Until Captain Randolph B. Marcy published his indispensable guidebook The Prairie Traveler in 1859, surmounting the western trails amounted to little more than a crap shoot.
For a century, pioneer Americans trekked thousands of miles over terrain topographically and culturally hostile, blindly heading West. Marcy saw this firsthand. He spent many years bivouacked in the Midwest, first as a soldier in the Black Hawk War, and again as an official escort for the US Army, guiding pioneers to Oklahoma and Texas. Without a doubt, the copious and careful maps and travel advice he gathered during those years on the trail saved the lives of many American ancestors.
In the early to mid-1800s “guides” would charge ridiculous fees to escort entire wagon trains through the muck of Indiana and Illinois, over the muddy waters of the Mississippi and then into the endless flatlands of the American prairie. Poorer families afford a personal escort may only purchase maps that promised secret shortcuts shaving from the journey. While some of these resources were reputable and honest, just as many were not. And in the days before a mass transit or mass communication, it was all too easy for a charlatan to disappear.
The Donner Party remains the most infamous example of this. The Emigrants’ Guide to Oregon and California, which they used as their primary guide, promoted a direct route which took settlers not only through the arid Great Salt Lake Desert, but also through 100 miles of the Sierra Nevada. It was in the thin air of those mountains the Donner Party made its “hard decisions.”
Marcy certainly would have been aware of this story as he organized and finalized The Prairie Traveler: A Hand-book for Overland Expeditions. When published in 1859—by the US Government—it quickly became a kind of bible for Westward expansion. It remained the best-selling guide for emigration from the East and Midwest into the American West until the end of the 19th century.
The key to the guide’s popularity wasn’t just the accuracy of Captain Marcy’s carefully reconnoitered maps and trails, but its wealth of supplementary information. In that, Marcy offers practical, trail-tested advice on virtually all subjects of importance to pioneers:
How to store bacon in hot weather (“…put in boxes and surrounded with bran, which in a great measure prevents the fat from melting away…”).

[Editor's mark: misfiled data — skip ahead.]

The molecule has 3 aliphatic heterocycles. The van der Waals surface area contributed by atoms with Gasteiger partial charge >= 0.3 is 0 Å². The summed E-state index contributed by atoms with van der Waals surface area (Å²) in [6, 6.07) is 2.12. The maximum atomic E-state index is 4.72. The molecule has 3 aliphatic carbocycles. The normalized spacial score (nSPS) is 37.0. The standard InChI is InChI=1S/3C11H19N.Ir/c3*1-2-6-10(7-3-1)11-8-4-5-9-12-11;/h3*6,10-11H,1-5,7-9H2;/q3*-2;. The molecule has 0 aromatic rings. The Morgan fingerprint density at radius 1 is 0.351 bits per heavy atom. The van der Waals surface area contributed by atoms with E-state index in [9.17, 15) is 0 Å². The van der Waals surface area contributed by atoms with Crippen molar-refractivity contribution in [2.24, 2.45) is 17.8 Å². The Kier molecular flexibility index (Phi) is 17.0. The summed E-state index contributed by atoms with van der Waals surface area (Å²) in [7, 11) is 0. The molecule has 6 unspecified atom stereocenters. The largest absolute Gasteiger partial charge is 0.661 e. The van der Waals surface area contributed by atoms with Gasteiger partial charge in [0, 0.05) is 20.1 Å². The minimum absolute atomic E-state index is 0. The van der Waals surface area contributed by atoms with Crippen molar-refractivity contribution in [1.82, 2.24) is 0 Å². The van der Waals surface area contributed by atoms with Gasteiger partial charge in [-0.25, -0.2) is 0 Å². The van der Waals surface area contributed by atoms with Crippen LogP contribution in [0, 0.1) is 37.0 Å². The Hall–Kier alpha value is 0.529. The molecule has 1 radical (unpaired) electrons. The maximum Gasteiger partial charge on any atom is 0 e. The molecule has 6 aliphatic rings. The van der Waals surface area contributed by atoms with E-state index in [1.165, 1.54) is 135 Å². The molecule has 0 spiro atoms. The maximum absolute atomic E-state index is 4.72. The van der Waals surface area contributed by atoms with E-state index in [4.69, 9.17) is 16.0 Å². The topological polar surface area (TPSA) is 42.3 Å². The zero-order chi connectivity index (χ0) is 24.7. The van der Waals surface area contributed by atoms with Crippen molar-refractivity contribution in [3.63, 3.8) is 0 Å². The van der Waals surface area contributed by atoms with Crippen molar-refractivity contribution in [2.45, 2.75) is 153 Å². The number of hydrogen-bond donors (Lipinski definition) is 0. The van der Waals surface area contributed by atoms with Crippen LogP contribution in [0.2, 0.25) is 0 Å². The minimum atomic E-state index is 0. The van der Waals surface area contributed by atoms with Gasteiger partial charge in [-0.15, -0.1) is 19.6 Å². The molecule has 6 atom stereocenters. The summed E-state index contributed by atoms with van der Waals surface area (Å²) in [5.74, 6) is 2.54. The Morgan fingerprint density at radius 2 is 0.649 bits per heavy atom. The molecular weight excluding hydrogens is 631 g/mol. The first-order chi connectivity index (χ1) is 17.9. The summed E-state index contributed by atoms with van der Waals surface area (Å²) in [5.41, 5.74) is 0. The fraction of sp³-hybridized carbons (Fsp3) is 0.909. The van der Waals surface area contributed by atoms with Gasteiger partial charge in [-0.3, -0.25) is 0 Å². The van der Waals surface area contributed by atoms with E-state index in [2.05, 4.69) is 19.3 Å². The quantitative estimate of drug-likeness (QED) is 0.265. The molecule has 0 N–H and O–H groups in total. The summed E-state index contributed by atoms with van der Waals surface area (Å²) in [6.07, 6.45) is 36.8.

How to drink from a riverbed of quicksand (“…a flour-barrel, perforated with small holes, should be used as a curb, to prevent the sand from caving in. The barrel must be forced down as the sand is removed…”)
How to behave upon meeting Native-Americans (“…all that is necessary in order to ascertain their disposition is to raise the right hand with the palm in front, and gradually push it forward and back several times. They all understand this to be a command to halt, and if they are not hostile it will at once be obeyed…”)
How to properly skin and butcher a buffalo (“…The tongues, humps, and marrow-bones are regarded as the choice parts of the animal. The tongue is taken out by ripping open the skin between the prongs of the lower jaw-bone and pulling it out through the orifice…”
Coupled along with this advice are not only maps, but descriptions of every point of interest along the way, from trading posts, military forts, mines, villages, and geography. The Prairie Traveler was, in itself, a master course in frontier exploration.
Had he any rights to royalties from the guide, no doubt Marcy would have been a wealthy man in addition to being famous, but the book was owned by the United States War Department. However, for his great contribution to American expansion and settlement of the West, he was promoted to Major Randolph B. Marcy and served the Union throughout the Civil War, most famously as the chief-of-staff for General George B. McClellan (who also happened to be his son-in-law), Lincoln’s controversial ally during the Civil War and chief opponent in the 1864 presidential election.
McClellan’s soured reputation did not tarnish that of Marcy, and Marcy received a battlefield commission of major general by the end of the war. In 1878, the US Army celebrated Marcy’s service—his guide still sold thousands of copies a month, even 20 years after first published—and made him a full brigadier general. He retired from the military in 1881, after 49 years of service.
Want to Know More?
Read reporter Ann Japenga’s article “Tracking Down the Truth of What Happened to the Donner Party” from the Los Angeles Times.
Need to check out the Marcy’s guide right now? Project Gutenberg uploaded an excellent HTML version of The Prairie Traveler HERE, complete with illustrations and maps.